Garmin Nüvi 760

I got a Garmin Nüvi 760 for Christmas. It was quite a surprise, since my Garmin iQue 3600 still works, although it had some stability problems in the summer.

The iQue is a hybrid Palm/Garmin navigator, which means that it has the benefit of being able to run most Palm software. The killer application for a navigator turned out to be Fastfinger, which let’s you record macros for anything, and run a macro with a single touch. I configured the REC key to open the Fastfinger quick launch screen where I configured 11 actions for things like: route home, next gast station on route, next Starbucks on route, cancel next via point, nearest parking, nearest hospital and so on. Combined with the highly configurable navigator options, the possibilities were basically endless. The downsides include short battery life (and needing to restore from a computer once this happens), needing to use the stylys to write, long time to acquire satellites, and no custom points-of-interest support. I also haven’t tried it with Linux, but I doubt I would be able to synchronize the map data.

The 760 is obviously more advanced, but it took me a while to start liking it. It uses Garmin proprietary OS for which there does not seem to be many hacks, meaning you are stuck with whatever Garmin put on the device. The screen has different orientation, the UI is really dumbed down (to a stage where I had to read the manual to figure out how to add a via point), text-to-speech (TTS) can be somewhat hard to understand (although it beats having to look at the navigator for the name of the street you need to turn next to) and it shows the current speed limit. Out of the box the 760 comes with two options for sound: either use the FM transmitter and turn your car radio to the channel, or use the builtin speakers. The former does not work well in areas that have lots of radio stations available like the Silicon Valley, nor is it convenient on long drives where you pass through areas that use different frequencies. The volume level from the device itself has been configured a tad too low, although it seems there is an easy hack to make it louder.

The 760 also comes with a free 60 day subscription to traffic alert service. Supposedly you can buy a lifetime subscription for an additional $60. It seems to have worked pretty well on my freeway commute (101), but it doesn’t seem to include support for small roads. When it works it is pretty nifty: you get a little alert icon in the display that tells you how much traffic is going to slow you down, and automatically calculates you the fastest route taking traffic into account.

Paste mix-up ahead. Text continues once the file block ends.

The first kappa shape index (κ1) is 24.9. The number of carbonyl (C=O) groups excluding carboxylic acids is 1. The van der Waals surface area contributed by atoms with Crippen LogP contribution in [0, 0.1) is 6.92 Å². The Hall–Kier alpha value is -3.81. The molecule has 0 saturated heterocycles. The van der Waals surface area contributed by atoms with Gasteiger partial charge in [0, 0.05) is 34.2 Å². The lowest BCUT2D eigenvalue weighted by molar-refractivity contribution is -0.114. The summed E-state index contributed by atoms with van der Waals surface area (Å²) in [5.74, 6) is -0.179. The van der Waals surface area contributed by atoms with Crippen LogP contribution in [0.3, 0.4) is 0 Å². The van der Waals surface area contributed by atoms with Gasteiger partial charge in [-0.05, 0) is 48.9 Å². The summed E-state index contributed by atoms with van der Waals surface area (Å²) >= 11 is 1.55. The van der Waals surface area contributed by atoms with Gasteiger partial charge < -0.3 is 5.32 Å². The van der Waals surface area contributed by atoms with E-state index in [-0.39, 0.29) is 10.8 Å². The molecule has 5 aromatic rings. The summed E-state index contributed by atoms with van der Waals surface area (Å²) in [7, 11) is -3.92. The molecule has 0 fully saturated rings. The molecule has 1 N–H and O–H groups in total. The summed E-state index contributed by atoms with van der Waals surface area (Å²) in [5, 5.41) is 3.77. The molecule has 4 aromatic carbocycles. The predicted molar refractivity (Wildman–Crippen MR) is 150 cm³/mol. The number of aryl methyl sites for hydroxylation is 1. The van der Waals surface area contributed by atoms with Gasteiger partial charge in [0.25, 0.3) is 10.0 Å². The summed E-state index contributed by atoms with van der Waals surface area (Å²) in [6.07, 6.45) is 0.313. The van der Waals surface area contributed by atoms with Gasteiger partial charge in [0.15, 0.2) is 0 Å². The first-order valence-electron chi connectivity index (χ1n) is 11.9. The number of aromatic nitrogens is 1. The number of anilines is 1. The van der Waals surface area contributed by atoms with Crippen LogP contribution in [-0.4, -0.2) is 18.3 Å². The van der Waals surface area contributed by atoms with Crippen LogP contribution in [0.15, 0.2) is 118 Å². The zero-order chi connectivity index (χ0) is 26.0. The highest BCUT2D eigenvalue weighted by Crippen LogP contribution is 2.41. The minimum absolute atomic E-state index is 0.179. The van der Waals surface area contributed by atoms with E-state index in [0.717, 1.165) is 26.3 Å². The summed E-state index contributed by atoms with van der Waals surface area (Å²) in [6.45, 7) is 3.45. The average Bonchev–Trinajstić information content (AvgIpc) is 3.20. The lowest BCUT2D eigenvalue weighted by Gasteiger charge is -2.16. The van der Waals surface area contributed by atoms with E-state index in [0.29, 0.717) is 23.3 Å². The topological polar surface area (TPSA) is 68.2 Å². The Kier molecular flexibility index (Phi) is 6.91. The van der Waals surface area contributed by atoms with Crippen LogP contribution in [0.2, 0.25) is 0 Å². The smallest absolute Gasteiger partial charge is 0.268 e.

I haven’t really confirmed it, but it seems to me the 760 isn’t giving me as accurate driving information. For example, it gave me directions to a restaurant but failed to inform me that to get to the restaurant I needed to drive one more block and make a U-turn. I think the iQue has always told me to do a U-turn if needed to get to the right side of the road.

I was pleasantly surprised that my system running Ubuntu Linux recognized the 760 as a USB storage device when I hooked it up. I can access the SD card via this way as well. Of course, since the system is so locked down there isn’t much you can do besides uploading music to the SD card.

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  1. Gene:

    Thanks – what is the hack to making the Nuvi 760 louder. I have the same problem with the volume.

  2. Heikki Toivonen:

    On the linked page the instructions state:

    Open the VPM voice file with the hex editor, look for a string


    Try changing that value to something between 65 and 85 and save. People have reported voice quality suffers if you try to go higher than about 85.

  3. conseils emarketing:

    I love my 760. For anyone that doesn’t know, Garmin is the user friendly choice in navigation. If you don’t like reading instructions Garmin is the brand for you. The 760 has Three awesome features. MP3 player, Bluetooth and an FM Transmitter. Imagine the possibilities. My 760 was rated #1 out of 39 units reviewed by Consumer Reports. Widescreen is the way to go as the letters when spelling destinations appear in Qwerty keyboard form and are bigger so they are easier to push.